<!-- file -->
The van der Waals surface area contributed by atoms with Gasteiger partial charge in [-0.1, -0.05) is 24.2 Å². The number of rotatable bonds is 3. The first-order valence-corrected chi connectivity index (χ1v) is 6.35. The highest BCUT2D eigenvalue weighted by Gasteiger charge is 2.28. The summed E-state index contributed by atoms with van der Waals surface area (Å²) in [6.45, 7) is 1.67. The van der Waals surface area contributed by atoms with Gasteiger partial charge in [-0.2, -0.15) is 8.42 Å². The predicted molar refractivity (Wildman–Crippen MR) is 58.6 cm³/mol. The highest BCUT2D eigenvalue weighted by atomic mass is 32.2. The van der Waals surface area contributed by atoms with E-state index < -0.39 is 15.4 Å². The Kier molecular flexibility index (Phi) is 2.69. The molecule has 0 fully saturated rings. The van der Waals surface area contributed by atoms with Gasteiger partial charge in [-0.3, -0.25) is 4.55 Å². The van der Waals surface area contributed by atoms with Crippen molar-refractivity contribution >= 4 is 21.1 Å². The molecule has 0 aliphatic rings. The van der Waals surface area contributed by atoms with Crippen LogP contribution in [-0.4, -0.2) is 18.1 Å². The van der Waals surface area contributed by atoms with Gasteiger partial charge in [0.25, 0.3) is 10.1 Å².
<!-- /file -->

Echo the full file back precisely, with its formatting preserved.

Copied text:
The van der Waals surface area contributed by atoms with Gasteiger partial charge in [-0.1, -0.05) is 24.2 Å². The number of rotatable bonds is 3. The first-order valence-corrected chi connectivity index (χ1v) is 6.35. The highest BCUT2D eigenvalue weighted by Gasteiger charge is 2.28. The summed E-state index contributed by atoms with van der Waals surface area (Å²) in [6.45, 7) is 1.67. The van der Waals surface area contributed by atoms with Gasteiger partial charge in [-0.2, -0.15) is 8.42 Å². The predicted molar refractivity (Wildman–Crippen MR) is 58.6 cm³/mol. The highest BCUT2D eigenvalue weighted by atomic mass is 32.2. The van der Waals surface area contributed by atoms with E-state index < -0.39 is 15.4 Å². The Kier molecular flexibility index (Phi) is 2.69. The molecule has 0 fully saturated rings. The van der Waals surface area contributed by atoms with Gasteiger partial charge in [-0.3, -0.25) is 4.55 Å². The van der Waals surface area contributed by atoms with Crippen molar-refractivity contribution >= 4 is 21.1 Å². The molecule has 0 aliphatic rings. The van der Waals surface area contributed by atoms with Crippen LogP contribution in [-0.4, -0.2) is 18.1 Å². The van der Waals surface area contributed by atoms with Gasteiger partial charge in [0.25, 0.3) is 10.1 Å².